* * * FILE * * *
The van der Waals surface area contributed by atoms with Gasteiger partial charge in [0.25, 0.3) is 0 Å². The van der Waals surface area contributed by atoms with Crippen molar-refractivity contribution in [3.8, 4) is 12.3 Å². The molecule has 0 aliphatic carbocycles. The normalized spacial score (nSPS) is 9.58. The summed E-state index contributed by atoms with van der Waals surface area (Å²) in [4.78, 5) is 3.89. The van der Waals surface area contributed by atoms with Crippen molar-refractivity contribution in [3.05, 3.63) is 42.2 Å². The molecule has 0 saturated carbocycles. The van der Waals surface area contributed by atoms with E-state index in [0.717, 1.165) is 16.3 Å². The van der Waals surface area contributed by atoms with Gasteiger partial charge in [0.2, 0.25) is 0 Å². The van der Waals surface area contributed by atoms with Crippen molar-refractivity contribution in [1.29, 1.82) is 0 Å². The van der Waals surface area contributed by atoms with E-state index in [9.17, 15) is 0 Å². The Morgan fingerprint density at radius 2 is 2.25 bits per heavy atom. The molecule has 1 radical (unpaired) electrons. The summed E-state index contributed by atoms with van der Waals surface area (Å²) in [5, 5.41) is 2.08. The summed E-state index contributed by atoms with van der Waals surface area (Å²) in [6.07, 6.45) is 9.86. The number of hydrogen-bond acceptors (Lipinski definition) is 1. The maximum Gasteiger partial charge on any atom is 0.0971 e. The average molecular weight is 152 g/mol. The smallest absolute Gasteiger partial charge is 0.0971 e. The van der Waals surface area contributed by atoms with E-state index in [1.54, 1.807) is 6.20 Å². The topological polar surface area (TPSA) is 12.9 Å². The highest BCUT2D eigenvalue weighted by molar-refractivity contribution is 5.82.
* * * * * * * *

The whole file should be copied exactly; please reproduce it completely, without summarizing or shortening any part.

The van der Waals surface area contributed by atoms with Gasteiger partial charge in [0.25, 0.3) is 0 Å². The van der Waals surface area contributed by atoms with Crippen molar-refractivity contribution in [3.8, 4) is 12.3 Å². The molecule has 0 aliphatic carbocycles. The normalized spacial score (nSPS) is 9.58. The summed E-state index contributed by atoms with van der Waals surface area (Å²) in [4.78, 5) is 3.89. The van der Waals surface area contributed by atoms with Crippen molar-refractivity contribution in [3.05, 3.63) is 42.2 Å². The molecule has 0 saturated carbocycles. The van der Waals surface area contributed by atoms with E-state index in [0.717, 1.165) is 16.3 Å². The van der Waals surface area contributed by atoms with Gasteiger partial charge in [0.2, 0.25) is 0 Å². The van der Waals surface area contributed by atoms with Crippen molar-refractivity contribution in [1.29, 1.82) is 0 Å². The van der Waals surface area contributed by atoms with E-state index in [9.17, 15) is 0 Å². The Morgan fingerprint density at radius 2 is 2.25 bits per heavy atom. The molecule has 1 radical (unpaired) electrons. The summed E-state index contributed by atoms with van der Waals surface area (Å²) in [5, 5.41) is 2.08. The summed E-state index contributed by atoms with van der Waals surface area (Å²) in [6.07, 6.45) is 9.86. The number of hydrogen-bond acceptors (Lipinski definition) is 1. The maximum Gasteiger partial charge on any atom is 0.0971 e. The average molecular weight is 152 g/mol. The smallest absolute Gasteiger partial charge is 0.0971 e. The van der Waals surface area contributed by atoms with E-state index in [1.54, 1.807) is 6.20 Å². The topological polar surface area (TPSA) is 12.9 Å². The highest BCUT2D eigenvalue weighted by molar-refractivity contribution is 5.82.